Another of the advantages associated with cloud based services that should be taken into consideration are the diversity of data centers and how they can ensure that the online operations of a company continue to operate without interference. One of the problems companies often encounter are issues in operations brought about through natural disasters or limitations in local infrastructure (i.e. lack of sufficient power) (Han 2011, pp. 198-206).

As a result, this can cause problems in their ability to provide services to their customers. Cloud based software architecture gets around this problem by providing data centers which have multiple backups and are located in various locations around the world (Han 2011, pp. 198-206). This enables the online operations of a company to continue to run smoothly without any foreseeable problems unless the data center itself is at the heart of a natural disaster (Venkatraman 2012, pp. 20-22).

Cloud Architecture and Technologies utilized by the cloud provider

AWS utilizes a scalable cloud model which provisions processing and storage based on the evolving needs of its consumers. As explained by Brandic et al. (2011), the scalable cloud model focuses on three distinct factors, namely: elasticity, scalability and resiliency.

This means that as the needs of a particular client grow based on the number of customers they deal with, a scalable cloud system is far more dynamic in that it enables a seamless increase in resources which in turn increases the performance and capability of whatever service/software a client is utilizing at the time (Pal & Hui 2013, pp. 113-124).

Another aspect that should be taken into consideration is the manner in which Amazon’s cloud based servers handles internet traffic to its various sites (Brandic et al. 2011, pp. 147-159).

Before proceeding, it should be noted that one of the current problems in the provisioning of online services are the various Denial of Service (DOS) attacks that happen by which people with malicious intent attempt to prevent users from accessing certain sites and in turn hold the site hostage until the owner pays the attacker to stop.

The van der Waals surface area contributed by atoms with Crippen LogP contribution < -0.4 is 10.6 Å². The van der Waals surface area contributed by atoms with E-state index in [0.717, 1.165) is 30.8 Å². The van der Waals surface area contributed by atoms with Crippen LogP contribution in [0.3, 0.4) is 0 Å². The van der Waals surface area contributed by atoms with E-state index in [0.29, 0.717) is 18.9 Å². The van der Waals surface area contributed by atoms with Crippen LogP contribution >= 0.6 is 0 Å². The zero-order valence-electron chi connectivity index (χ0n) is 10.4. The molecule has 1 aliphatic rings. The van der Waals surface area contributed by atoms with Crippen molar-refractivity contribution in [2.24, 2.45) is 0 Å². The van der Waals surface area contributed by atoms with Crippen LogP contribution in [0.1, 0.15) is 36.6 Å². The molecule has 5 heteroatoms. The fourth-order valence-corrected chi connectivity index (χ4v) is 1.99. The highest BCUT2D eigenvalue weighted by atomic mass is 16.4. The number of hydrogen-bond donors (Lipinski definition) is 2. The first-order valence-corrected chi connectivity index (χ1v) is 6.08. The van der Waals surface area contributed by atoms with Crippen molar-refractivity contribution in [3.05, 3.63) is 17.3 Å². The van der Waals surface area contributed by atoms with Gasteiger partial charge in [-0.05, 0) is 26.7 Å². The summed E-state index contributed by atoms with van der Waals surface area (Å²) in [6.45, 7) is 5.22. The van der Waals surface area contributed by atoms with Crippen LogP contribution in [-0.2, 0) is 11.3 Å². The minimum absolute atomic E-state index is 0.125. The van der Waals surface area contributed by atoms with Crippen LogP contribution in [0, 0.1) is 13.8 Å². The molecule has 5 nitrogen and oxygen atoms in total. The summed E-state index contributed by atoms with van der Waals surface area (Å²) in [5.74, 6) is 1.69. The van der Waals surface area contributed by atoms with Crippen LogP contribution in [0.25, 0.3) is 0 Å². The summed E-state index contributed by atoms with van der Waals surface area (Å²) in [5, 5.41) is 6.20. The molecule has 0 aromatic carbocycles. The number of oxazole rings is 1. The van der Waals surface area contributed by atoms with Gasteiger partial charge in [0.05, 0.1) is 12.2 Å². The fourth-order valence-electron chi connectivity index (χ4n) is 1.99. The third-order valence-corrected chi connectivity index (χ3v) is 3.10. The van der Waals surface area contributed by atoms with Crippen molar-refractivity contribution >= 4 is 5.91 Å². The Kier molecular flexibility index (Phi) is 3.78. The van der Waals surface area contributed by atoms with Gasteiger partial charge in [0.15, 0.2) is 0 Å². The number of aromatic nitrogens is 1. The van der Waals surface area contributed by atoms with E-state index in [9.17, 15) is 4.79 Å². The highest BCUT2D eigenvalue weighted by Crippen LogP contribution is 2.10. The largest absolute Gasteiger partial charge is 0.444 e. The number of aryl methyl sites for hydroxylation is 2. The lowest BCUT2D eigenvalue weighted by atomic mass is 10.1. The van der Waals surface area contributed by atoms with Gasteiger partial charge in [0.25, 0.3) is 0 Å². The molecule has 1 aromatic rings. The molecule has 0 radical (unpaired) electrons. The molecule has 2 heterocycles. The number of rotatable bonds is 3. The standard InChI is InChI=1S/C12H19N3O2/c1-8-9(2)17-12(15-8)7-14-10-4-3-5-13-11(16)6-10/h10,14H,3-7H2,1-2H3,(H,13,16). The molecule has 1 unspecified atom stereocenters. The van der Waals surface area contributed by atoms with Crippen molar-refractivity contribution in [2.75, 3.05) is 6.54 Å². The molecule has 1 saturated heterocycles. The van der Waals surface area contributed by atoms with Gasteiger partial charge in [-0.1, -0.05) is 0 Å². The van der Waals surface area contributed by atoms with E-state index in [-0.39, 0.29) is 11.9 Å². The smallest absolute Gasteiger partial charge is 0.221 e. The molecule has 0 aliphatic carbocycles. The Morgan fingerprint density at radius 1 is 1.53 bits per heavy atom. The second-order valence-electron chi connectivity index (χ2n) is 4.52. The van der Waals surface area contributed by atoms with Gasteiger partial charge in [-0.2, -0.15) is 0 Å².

Amazon is capable of countering such instances through its Elastic Load Balancing System as well as its Auto scaling system which enables the distribution and rerouting of unhealthy instances of online traffic as well as enables the “scaling up” of websites to handle increased consumer traffic as it becomes more popular (Butler 2013, p. 49).

This was seen in the case of twitter’s vine application which initially experienced some problems until the service itself was scaled up by Amazon’s systems. Other aspects of Amazon’s system can be seen in its ability to partition numerous systems into individual user accounts under a “master-slave” system which enables the monitoring of different accounts which utilize aspects of the online user system (Levy 2013, pp. 34-35).

This can be seen in the case of various massively multiplayer online role-playing games wherein the master and slave system is utilized in order to give limited access to players to play the game but not necessarily enact changes in the system itself.

This can also be seen in the case where companies utilize the cloud for creation of multiple employee accounts which are meant to access company software and applications for a wide assortment of tasks ranging from billing to customer service (Seff 2012, p. 19). An example of such a system in action can be seen in the diagram below: